Mary Dejevsky: Britain, Europe and a history of lamentable mis-timing

David Cameron is swimming against the tide of history
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A week or so ago, I sat metaphorically open-mouthed at a London think-tank, as a series of speakers systematically demolished all the arguments commonly advanced in support of the British-US "special relationship". What was said, in summary, was this.

Britain had to accept that she was a medium-sized power, with size, wealth and reach very different from those of the United States. The relationship would only ever become more unequal, as the US pursued global ambitions, and China hove into view. Britain's military and other capabilities would be distorted – to our disadvantage – if we tried to keep up with the US. And identifying our national interests so closely with those of the United States placed us in the demeaning position of having to change our foreign policy whenever the US elected a new administration, even though our own government was the same.

The conclusion was that our future foreign and defence policy alignment had to be with the European Union, although for the time being membership of Nato and the EU could be reconciled.

My general astonishment, though, was only partly a response to the arguments being set out from the platform, cogent though they were. Mostly it was because the audience, rich in frontline military, defence and diplomatic experience, and of an age to be Atlanticist by temperament, seemed to be more in agreement with what was being said than not. No one challenged the view that Britain not only had to cut its coat according to its cloth, but needed, for defence and foreign policy purposes, to be part of something bigger – and that something was probably the European Union.

In the space of a couple of hours almost every sacred defence cow was slaughtered, from Britain's moral responsibility to engage in humanitarian intervention around the globe to the expense of renewing the Trident nuclear deterrent. Our engagements in Iraq and Afghanistan were discussed not as demonstrations of our global reach, but as chastening experiences illustrating the limits of our capability. There was no suggestion that either venture should, or could, be repeated.

Many trends converge here, but together they make for a comprehensive rethink of Britain's diplomatic direction. One is certainly the missions in Iraq and Afghanistan, that have turned out to be rather more cruel than the cakewalk someone promised. Another is President Obama's tendency to see Britain as part of Europe, rather than a beloved old comrade-in-arms. But there are many others. The economic crisis, more acute in Britain than in many other countries, because of the emphasis deliberately placed on financial services, will necessitate public spending cuts from which defence and diplomacy will not be spared.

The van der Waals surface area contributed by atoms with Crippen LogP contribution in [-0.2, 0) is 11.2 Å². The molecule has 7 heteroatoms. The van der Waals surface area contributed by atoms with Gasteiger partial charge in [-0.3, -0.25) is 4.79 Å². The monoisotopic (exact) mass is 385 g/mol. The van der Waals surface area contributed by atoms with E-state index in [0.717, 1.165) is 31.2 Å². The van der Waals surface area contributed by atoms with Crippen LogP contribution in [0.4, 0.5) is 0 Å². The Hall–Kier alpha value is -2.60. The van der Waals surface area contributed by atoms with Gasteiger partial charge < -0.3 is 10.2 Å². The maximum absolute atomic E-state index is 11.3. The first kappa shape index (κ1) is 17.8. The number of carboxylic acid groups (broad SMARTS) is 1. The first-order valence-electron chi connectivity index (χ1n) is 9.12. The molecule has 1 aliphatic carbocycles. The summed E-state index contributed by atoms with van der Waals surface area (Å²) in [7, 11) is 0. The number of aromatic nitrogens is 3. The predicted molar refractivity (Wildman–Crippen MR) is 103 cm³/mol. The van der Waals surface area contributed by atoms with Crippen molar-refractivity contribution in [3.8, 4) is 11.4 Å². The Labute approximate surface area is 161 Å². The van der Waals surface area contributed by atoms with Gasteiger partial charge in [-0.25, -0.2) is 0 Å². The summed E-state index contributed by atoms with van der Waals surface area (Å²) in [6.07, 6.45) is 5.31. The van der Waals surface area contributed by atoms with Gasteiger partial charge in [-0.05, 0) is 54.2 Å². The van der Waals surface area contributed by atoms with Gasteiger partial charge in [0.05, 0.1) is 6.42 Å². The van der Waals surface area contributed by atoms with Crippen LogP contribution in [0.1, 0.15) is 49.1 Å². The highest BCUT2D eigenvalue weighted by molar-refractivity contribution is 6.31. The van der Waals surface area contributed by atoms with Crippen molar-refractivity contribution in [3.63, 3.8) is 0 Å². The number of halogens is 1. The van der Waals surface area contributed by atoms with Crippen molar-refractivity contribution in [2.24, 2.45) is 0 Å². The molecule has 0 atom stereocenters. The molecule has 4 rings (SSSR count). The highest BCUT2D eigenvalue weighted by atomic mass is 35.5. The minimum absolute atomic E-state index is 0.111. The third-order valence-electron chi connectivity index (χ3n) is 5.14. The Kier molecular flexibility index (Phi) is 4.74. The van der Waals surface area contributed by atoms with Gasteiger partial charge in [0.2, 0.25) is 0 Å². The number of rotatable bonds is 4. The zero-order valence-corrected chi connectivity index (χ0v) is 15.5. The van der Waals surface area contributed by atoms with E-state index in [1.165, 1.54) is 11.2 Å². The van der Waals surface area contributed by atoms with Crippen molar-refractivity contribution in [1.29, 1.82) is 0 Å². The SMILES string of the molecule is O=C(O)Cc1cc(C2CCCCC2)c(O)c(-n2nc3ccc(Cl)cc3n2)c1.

Bernard Grey's report on defence procurement – just published, after a delay – points up current extravagance, but also a future bill running into billions that not only cannot be paid, but covers advance orders that have no hope of matching long-term requirements. There are calls for more and better advance planning and for a US-style four-yearly defence review – one is already in the offing. The Prime Minister's decision to reduce our four nuclear submarines to three may, with hindsight, be seen as the point at which Britain's late 20th century ambitions began to shrink.

How far this reassessment of Britain's relations with the outside world was reflected in the front ranks of government, as opposed to the corridors of power, was nonetheless hard to gauge. Until yesterday, that is, when the Foreign Secretary, David Miliband, gave one of the most Europhile – and least Atlanticist – speeches ever delivered to a British audience by any minister since Labour took office 12 years ago.

Setting the scene for Britain to enact its foreign policy primarily through the EU, Mr Miliband effectively buried the "special relationship". He insisted that Europe was "no replacement for Britain's partnership with the United States", but everything else he said dictated otherwise. The US featured as just another big power. "Europe," he said, "is our continent."

It is tragic, of course, that just as its authority is ebbing away, this government – or at least this foreign secretary – is discovering his inner European. And while Mr Miliband's speech might have been more a personal pitch for a European job than a comprehensive reorientation of government policy, in the end it scarcely matters. What we seem to be watching is yet another lamentable piece of mis-timing.

Even as the preponderance of our diplomatic and defence establishment is accepting Europe as the logical arena of Britain's influence, we look set to vote into office a government more Eurosceptic than any since we joined the EU. At a time when Britain could have blended with the European mainstream, David Cameron is swimming against the tide of history, his only allies on the margins. The one consolation for Britain's pro-Europeans must be that, before he takes on Brussels, Mr Cameron could be heading for a train-wreck on the Europe question here at home.